Counting Down Weeks Until 2022 Presidential Elections in Kazakhstan 

2022 has been an intense year for Kazakhstan. Beginning tragically as it did in January, the Nov. 20 presidential elections seem to be the year’s culmination in what officials are now describing as the “reset of the political system.” 

Assel Satubaldina, Senior Editor.

The public sentiment around the elections diverges. Some expect change for the better from the elections, others do not believe they would make a difference, and, of course, there are people who prefer to stay out of politics, something that is hardly possible these days. 

The recent telephone survey of 1,200 citizens conducted by the country’s Public Opinion research institute indicated that 73 percent of eligible voters are ready to head to the polling stations on Nov. 20. Seventy-six percent of the electorate said that they believe in fair elections.

However, 15.9 percent of those surveyed have not yet decided whether or not they will go to the polls. 9.7 percent said they decided not to vote, while the rest had difficulty answering.

When asked about the qualities required of a presidential candidate, most respondents highlighted decency, honesty, higher education and influence among his or her fellow citizens.

The last time citizens voted for a new president was in June 2019, a rightfully historic moment for the country in its own right after First President Nursultan Nazarbayev unexpectedly stepped down in March of 2019. For the first time in the history of Kazakhstan, citizens chose a new president. Tokayev won with 70.76 percent of the vote and his nearest challenger, Amirzhan Kosanov, received 16.2 percent. The latter had not been politically active since then until he announced on Sept. 1 on social media that he would participate in the 2022 elections. But eventually, he did not apply for registration.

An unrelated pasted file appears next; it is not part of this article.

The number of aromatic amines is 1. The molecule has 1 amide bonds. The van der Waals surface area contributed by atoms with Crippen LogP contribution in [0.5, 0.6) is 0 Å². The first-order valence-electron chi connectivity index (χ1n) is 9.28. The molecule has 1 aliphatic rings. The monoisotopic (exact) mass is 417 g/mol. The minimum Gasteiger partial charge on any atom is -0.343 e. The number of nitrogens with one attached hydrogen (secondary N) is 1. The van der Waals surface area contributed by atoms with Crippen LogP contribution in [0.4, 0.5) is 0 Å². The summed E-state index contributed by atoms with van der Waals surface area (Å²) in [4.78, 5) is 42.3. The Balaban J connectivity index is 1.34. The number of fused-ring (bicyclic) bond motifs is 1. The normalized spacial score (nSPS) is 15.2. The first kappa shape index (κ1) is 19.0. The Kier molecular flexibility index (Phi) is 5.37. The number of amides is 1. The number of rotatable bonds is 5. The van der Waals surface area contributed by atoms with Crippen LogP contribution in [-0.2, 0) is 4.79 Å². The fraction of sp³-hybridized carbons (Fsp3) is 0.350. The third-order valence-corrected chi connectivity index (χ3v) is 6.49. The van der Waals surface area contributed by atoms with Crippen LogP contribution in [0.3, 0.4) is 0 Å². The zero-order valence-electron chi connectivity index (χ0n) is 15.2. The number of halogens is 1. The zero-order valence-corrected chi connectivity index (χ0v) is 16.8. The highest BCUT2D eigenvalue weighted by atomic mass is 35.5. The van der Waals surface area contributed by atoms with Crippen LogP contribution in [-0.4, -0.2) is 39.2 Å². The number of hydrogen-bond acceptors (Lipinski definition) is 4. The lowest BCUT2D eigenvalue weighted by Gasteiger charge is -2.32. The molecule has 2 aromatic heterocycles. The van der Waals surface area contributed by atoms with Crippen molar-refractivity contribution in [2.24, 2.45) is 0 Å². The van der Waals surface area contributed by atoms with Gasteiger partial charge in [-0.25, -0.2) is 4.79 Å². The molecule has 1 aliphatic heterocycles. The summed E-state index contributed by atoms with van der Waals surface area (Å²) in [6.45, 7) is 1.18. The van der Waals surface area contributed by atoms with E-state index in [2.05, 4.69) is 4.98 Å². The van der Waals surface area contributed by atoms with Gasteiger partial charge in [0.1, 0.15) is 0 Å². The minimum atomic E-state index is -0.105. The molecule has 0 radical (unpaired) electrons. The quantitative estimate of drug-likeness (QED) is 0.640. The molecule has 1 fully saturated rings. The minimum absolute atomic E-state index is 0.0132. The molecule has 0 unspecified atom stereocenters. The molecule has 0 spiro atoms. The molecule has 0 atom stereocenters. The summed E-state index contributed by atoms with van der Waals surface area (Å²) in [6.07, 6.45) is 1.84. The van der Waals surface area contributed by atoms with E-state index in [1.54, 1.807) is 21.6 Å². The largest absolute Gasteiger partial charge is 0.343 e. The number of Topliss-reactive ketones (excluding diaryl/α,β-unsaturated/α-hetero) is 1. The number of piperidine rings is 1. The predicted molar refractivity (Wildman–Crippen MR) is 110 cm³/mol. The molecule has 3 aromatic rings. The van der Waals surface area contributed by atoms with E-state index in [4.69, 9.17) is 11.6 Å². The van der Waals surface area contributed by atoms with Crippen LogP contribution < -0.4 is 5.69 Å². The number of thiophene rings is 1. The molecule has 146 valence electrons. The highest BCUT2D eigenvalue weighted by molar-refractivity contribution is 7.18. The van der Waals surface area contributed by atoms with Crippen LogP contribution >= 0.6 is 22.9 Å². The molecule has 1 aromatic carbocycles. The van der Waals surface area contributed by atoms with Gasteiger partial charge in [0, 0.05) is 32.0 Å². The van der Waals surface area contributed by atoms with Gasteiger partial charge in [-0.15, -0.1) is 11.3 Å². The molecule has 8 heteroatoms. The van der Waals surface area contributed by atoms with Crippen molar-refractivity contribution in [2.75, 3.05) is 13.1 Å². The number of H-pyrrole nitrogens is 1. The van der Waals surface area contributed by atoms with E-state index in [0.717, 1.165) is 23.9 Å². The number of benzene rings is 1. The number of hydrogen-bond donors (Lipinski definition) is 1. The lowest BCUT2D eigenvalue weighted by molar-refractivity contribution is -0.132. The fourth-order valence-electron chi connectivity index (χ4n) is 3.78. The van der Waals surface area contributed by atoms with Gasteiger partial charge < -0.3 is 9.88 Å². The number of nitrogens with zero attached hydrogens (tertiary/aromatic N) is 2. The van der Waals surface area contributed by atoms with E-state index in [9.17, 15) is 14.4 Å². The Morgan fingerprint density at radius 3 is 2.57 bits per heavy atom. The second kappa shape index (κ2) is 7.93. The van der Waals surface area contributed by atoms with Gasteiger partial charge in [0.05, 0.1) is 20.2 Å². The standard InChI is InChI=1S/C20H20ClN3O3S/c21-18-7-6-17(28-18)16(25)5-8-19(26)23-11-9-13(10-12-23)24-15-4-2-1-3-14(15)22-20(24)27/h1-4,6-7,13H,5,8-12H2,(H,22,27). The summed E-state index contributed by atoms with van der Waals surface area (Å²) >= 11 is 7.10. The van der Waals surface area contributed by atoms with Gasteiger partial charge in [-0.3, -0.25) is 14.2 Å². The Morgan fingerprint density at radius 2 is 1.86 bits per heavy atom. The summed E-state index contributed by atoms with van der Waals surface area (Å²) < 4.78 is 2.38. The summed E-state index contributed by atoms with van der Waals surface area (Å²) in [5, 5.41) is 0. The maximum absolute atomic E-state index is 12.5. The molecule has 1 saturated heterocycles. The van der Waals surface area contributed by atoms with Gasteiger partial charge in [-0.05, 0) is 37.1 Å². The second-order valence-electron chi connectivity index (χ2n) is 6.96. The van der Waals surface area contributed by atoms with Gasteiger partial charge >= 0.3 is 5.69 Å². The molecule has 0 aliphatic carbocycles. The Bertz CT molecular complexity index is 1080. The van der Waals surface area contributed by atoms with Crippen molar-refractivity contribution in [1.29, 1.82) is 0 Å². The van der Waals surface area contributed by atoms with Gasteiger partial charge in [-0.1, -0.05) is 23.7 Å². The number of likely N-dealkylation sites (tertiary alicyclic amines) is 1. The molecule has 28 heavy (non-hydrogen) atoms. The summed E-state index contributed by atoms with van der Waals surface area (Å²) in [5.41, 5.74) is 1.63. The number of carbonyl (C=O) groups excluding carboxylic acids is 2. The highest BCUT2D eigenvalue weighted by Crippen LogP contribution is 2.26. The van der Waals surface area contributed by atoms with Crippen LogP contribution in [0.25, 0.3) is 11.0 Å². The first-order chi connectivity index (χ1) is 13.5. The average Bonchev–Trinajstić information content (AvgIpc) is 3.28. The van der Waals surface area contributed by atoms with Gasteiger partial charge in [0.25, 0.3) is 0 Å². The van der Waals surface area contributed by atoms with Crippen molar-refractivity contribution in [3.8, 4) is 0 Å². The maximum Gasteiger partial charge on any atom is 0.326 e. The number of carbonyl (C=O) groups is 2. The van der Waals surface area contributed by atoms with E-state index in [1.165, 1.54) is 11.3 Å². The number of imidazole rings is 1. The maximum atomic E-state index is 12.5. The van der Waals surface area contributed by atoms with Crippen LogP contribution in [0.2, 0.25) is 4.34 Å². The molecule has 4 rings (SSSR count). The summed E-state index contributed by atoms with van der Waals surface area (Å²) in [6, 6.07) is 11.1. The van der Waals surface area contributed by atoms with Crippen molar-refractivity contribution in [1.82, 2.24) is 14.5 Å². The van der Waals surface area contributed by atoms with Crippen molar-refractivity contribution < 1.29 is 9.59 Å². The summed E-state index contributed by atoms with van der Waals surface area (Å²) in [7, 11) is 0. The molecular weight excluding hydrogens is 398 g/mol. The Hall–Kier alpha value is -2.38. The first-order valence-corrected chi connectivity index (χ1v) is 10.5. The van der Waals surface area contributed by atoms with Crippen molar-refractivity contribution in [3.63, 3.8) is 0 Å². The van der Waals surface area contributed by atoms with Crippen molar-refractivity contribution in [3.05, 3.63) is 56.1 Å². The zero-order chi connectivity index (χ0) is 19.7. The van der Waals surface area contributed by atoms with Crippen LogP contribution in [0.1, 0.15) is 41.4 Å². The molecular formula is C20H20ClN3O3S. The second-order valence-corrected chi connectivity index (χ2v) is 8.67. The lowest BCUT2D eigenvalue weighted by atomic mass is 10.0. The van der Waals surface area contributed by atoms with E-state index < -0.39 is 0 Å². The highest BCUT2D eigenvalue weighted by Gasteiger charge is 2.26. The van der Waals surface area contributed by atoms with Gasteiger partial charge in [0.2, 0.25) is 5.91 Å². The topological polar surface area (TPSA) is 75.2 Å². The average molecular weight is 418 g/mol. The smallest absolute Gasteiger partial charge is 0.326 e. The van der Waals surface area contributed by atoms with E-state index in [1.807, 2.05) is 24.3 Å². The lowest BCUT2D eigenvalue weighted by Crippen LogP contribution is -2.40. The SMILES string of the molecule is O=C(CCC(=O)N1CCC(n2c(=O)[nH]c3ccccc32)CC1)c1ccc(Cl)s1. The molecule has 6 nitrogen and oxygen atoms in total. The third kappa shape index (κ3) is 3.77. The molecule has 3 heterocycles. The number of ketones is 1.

Presidential candidates.

This year’s elections are to take place in a completely different environment, just 11 months after the tragic events of January, amid Ukraine and a challenging economic situation. 

Tokayev visited his electoral headquarters on Oct. 27. Photo credit: official Telegram channel of his campaign

Campaign posters on bus stops and billboards along the main streets in Kazakhstan’s cities started to appear on Oct. 22, as registration of candidates closed at 6 p.m. (Astana time) on Oct. 21. 

Tokayev is running on the platform of Just Kazakhstan. His slogan reads, “A just Kazakhstan, for all and for everyone,” something he has been promoting this year along with the New Kazakhstan concept. The public perception of Tokayev has notably changed since he took office in June 2019. Back in 2019, many perceived him as a successor of Nursultan Nazarbayev, who had been in power for nearly 30 years until he stepped down in March 2019. Running for president now, Tokayev seems to stand separately from Nazarbayev’s legacy. 

“On the one hand, Tokayev is a strong, experienced trilingual orator and talented publicist, the author of several books, who works on his speeches, articles and messages himself. On the other hand, the president is a stranger to populism and does not try to play with public opinion. But it would be a profound mistake to say that he lives in a parallel reality, as some critics write,” writes expert Daniyar Ashimbayev. 

Nurlan Auesbayev during a meeting with the staff of the Commercial College of Karagandy. Photo credit: Auesbayev’s electoral headquarters

Nurlan Auesbayev, head of Astana’s branch of the National Social-Democratic Party, is campaigning for giving power to the people and a free society. “Together, we can achieve real change. Reduce corruption, raise the well-being of all people, and not oligarchs, save our villages from staying idle,” he says.